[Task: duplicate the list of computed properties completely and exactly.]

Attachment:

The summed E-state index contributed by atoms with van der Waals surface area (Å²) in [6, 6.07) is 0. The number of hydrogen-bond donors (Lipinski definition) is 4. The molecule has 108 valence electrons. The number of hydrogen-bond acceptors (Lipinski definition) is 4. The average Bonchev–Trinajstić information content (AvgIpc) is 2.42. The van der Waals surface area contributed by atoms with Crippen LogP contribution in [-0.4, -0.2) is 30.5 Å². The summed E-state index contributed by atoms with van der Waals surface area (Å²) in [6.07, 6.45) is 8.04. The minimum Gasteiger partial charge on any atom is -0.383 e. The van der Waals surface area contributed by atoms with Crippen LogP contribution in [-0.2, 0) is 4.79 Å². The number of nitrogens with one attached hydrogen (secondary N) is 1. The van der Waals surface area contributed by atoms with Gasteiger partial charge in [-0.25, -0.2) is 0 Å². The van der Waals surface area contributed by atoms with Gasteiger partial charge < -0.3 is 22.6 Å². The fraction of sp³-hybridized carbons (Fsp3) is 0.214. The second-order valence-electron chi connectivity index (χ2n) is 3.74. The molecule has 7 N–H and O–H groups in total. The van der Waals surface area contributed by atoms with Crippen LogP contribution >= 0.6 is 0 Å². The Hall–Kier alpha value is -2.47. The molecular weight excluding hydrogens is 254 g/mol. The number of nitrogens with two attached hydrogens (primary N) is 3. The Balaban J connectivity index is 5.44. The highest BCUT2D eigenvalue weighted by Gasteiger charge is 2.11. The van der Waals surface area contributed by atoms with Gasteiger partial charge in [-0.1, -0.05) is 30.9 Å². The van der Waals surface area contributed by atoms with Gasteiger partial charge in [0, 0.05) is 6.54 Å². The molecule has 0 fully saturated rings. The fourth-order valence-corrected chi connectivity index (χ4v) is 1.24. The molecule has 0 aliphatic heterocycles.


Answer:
The summed E-state index contributed by atoms with van der Waals surface area (Å²) in [6, 6.07) is 0. The number of hydrogen-bond donors (Lipinski definition) is 4. The molecule has 108 valence electrons. The number of hydrogen-bond acceptors (Lipinski definition) is 4. The average Bonchev–Trinajstić information content (AvgIpc) is 2.42. The van der Waals surface area contributed by atoms with Crippen LogP contribution in [-0.4, -0.2) is 30.5 Å². The summed E-state index contributed by atoms with van der Waals surface area (Å²) in [6.07, 6.45) is 8.04. The minimum Gasteiger partial charge on any atom is -0.383 e. The van der Waals surface area contributed by atoms with Crippen LogP contribution in [-0.2, 0) is 4.79 Å². The number of nitrogens with one attached hydrogen (secondary N) is 1. The van der Waals surface area contributed by atoms with Gasteiger partial charge in [-0.25, -0.2) is 0 Å². The van der Waals surface area contributed by atoms with Gasteiger partial charge < -0.3 is 22.6 Å². The fraction of sp³-hybridized carbons (Fsp3) is 0.214. The second-order valence-electron chi connectivity index (χ2n) is 3.74. The molecule has 7 N–H and O–H groups in total. The van der Waals surface area contributed by atoms with Crippen LogP contribution >= 0.6 is 0 Å². The Hall–Kier alpha value is -2.47. The molecular weight excluding hydrogens is 254 g/mol. The number of nitrogens with two attached hydrogens (primary N) is 3. The Balaban J connectivity index is 5.44. The highest BCUT2D eigenvalue weighted by Gasteiger charge is 2.11. The van der Waals surface area contributed by atoms with Gasteiger partial charge in [-0.1, -0.05) is 30.9 Å². The van der Waals surface area contributed by atoms with Gasteiger partial charge in [0, 0.05) is 6.54 Å². The molecule has 0 fully saturated rings. The fourth-order valence-corrected chi connectivity index (χ4v) is 1.24. The molecule has 0 aliphatic heterocycles.